Workforce for ArcGIS

Puerto Rico Battling Mosquitos using Workforce for ArcGIS

The Puerto Rico Vector Control Unit (PRVCU) is an initiative of the private, non-profit organization the Puerto Rico Science, Technology, and Research Trust. The PRVCU was established to leverage Puerto Rico’s capacity to control the Aedes aegypti mosquito, the vector for the diseases zika, chikungunya, and dengue in Puerto Rico. The unit focuses on strengthening the capacity for vector control in Puerto Rico as well as implementing vector surveillance, creating innovative information systems, carrying out vector control operations, and boosting community engagement through citizen mobilization and education programs.

PRVCU currently have over 1,000 mosquito traps deployed and they are using Workforce for ArcGIS with ArcGIS Enterprise 10.5.1 to plan and coordinate weekly maintenance, conduct vector control, and educate residents.

Workforce Projects

The PRVCU team is using Workforce for ArcGIS to plan and coordinate all vector control activities (deployment and maintenance of AGO surveillance of traps along with vector control). Workforce allows PRVCU to assign tasks to field workers and provides a solution for field workers to visualize their assignments on mobile devices. Once in location, Survey123 provides an easy to use experience for trap placement and data capture.

“Integration was important for us. Being able to create a workflow that maximized all our software capabilities, while minimizing the time it takes to capture the data needed. Workforce and Survey123 are key to our success, and have become a necessary tool for our daily operations. Currently we have complete integration of the daily operations between field and the mosquito identification laboratory teams, where we identify the mosquitoes by species, sub species and sex.” – Cesar Piovanetti, IT Architect and Spatial Platforms Engineer at PRVCU.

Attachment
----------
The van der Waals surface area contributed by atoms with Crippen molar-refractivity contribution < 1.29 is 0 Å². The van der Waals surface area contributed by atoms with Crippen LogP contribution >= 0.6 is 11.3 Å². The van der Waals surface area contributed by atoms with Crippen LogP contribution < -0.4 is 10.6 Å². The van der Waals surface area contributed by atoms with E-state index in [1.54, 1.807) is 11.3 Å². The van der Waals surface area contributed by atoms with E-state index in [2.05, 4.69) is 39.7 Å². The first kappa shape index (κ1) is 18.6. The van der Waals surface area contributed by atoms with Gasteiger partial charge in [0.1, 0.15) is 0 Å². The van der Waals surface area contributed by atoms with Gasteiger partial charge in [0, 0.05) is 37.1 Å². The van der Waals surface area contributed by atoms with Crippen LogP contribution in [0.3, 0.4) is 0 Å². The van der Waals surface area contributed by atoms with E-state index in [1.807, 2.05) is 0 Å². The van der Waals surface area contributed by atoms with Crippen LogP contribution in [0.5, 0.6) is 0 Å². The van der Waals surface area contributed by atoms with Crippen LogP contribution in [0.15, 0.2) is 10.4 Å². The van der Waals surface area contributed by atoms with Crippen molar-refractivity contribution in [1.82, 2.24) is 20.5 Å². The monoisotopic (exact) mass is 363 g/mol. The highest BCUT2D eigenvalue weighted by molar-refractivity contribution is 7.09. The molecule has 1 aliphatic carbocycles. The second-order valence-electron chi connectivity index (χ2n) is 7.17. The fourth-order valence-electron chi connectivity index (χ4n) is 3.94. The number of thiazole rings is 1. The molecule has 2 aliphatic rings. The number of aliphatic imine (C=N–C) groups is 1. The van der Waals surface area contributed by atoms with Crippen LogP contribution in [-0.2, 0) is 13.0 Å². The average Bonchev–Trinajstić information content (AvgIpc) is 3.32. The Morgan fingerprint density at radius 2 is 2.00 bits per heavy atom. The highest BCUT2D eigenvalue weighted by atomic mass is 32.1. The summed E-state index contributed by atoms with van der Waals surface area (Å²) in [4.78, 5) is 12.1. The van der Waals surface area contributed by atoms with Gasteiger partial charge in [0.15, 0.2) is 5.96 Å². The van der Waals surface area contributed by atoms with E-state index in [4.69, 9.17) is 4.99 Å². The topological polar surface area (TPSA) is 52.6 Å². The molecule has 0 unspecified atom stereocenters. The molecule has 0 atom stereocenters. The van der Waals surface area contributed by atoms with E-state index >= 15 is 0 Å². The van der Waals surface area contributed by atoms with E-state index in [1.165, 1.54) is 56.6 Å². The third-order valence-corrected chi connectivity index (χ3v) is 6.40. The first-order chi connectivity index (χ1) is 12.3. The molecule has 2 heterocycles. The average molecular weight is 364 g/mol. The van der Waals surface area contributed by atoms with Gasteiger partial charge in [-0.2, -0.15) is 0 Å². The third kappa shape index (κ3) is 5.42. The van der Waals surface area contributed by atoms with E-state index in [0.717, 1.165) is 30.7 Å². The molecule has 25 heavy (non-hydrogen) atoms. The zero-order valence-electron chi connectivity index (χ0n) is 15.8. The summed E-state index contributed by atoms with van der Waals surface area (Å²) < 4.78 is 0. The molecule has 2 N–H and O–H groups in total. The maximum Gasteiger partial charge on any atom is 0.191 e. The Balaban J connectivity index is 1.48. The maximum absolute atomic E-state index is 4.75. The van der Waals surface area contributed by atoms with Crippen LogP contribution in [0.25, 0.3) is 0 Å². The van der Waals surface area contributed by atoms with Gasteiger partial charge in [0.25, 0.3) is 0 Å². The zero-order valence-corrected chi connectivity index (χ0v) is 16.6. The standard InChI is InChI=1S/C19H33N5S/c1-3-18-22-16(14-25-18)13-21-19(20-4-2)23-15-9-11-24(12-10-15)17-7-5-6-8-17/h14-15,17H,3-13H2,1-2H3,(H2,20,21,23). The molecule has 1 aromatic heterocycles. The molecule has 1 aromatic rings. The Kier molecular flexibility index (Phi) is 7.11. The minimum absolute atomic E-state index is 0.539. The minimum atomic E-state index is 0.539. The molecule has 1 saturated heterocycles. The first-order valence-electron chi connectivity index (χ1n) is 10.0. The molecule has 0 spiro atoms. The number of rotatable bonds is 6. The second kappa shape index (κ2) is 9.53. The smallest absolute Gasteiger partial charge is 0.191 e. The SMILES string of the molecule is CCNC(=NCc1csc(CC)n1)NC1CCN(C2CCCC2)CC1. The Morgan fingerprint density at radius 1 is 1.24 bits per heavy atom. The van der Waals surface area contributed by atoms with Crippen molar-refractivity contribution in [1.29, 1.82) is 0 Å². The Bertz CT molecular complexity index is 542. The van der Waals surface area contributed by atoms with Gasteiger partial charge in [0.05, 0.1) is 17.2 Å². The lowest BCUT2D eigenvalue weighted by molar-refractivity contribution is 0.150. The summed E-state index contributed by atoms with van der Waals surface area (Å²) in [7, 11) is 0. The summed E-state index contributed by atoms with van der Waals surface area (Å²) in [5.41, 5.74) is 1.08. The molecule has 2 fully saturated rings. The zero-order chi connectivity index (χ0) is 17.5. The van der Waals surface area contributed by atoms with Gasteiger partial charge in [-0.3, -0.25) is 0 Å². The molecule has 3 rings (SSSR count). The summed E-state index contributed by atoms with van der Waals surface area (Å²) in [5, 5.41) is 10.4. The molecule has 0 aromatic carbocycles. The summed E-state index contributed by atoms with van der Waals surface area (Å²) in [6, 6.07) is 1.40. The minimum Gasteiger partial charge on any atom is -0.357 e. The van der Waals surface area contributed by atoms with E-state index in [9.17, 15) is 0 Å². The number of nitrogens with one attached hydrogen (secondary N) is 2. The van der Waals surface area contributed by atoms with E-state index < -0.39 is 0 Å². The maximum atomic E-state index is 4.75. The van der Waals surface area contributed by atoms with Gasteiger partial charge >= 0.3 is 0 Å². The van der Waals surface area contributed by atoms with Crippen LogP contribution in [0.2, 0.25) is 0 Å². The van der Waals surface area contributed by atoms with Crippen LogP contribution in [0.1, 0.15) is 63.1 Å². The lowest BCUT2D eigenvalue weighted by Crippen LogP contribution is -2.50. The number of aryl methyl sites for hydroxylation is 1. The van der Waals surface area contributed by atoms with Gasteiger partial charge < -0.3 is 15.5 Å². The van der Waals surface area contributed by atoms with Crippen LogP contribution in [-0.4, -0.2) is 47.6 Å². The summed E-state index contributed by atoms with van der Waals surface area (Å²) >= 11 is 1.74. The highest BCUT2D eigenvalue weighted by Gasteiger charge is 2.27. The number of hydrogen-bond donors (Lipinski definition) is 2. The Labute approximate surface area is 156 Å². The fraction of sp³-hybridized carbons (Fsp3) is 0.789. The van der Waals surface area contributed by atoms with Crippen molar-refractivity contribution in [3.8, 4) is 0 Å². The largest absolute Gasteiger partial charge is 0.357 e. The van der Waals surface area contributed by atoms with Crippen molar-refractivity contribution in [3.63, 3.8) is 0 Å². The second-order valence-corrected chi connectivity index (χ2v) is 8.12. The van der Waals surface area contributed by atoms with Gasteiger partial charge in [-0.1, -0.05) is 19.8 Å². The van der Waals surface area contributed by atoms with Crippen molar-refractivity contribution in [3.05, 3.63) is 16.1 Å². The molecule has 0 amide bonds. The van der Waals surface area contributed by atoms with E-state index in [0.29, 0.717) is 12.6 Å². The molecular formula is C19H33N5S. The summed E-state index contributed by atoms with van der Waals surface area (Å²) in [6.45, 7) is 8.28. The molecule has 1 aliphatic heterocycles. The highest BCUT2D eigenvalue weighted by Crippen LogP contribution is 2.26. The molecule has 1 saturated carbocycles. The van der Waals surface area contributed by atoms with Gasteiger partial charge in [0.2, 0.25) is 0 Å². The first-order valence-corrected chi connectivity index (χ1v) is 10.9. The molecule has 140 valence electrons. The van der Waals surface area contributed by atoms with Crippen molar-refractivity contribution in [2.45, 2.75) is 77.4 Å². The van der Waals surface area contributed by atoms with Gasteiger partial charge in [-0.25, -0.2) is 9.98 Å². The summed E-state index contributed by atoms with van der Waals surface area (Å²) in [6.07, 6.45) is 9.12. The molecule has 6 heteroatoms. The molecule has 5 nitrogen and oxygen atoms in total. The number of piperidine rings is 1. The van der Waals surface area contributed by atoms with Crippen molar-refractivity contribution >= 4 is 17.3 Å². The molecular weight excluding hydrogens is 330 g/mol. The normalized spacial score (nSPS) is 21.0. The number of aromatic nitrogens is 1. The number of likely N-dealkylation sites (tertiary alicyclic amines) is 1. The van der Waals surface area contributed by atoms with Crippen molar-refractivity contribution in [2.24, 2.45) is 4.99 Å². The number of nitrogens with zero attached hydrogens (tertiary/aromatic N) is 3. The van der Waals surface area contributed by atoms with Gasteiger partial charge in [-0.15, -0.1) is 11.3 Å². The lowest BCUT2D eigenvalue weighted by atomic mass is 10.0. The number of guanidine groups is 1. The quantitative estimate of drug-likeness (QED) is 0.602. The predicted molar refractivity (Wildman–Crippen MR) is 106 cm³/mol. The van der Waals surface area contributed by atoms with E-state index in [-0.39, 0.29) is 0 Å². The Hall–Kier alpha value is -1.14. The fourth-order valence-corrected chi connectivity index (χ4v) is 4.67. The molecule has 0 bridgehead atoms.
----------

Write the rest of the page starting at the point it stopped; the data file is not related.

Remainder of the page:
Each primary activity has its own Workforce Project:

Trap Deployment – this project is used for deployment of adult mosquito traps. Assignments are placed at a 250x 250 grid spacing where each assignment is placed at the center point of each grid. The assignment is used as a starting point for field workers to look for volunteers within each grid. The Community mobilization team is vital for selecting volunteers before deployment day. When volunteers are found, their locations are loaded to workforce along with the date and time agreed upon.

Mosquito Surveillance – How does it work?

The black container holds 10 liters of a water and hay infusion. The dark color of the trap and the odor from the infusion attracts female Aedes aegypti mosquitoes, looking for somewhere with water to lay their eggs. Mosquitoes enter the capture chamber but a screen prevents them from getting close to the water. Ready to lay their eggs female mosquitoes land on the sticky adhesive surface inside the trap and become stuck. Field technicians will collect the capture chamber once a week and take it to the laboratory where mosquitoes are then removed from the sticky paper, identified and counted.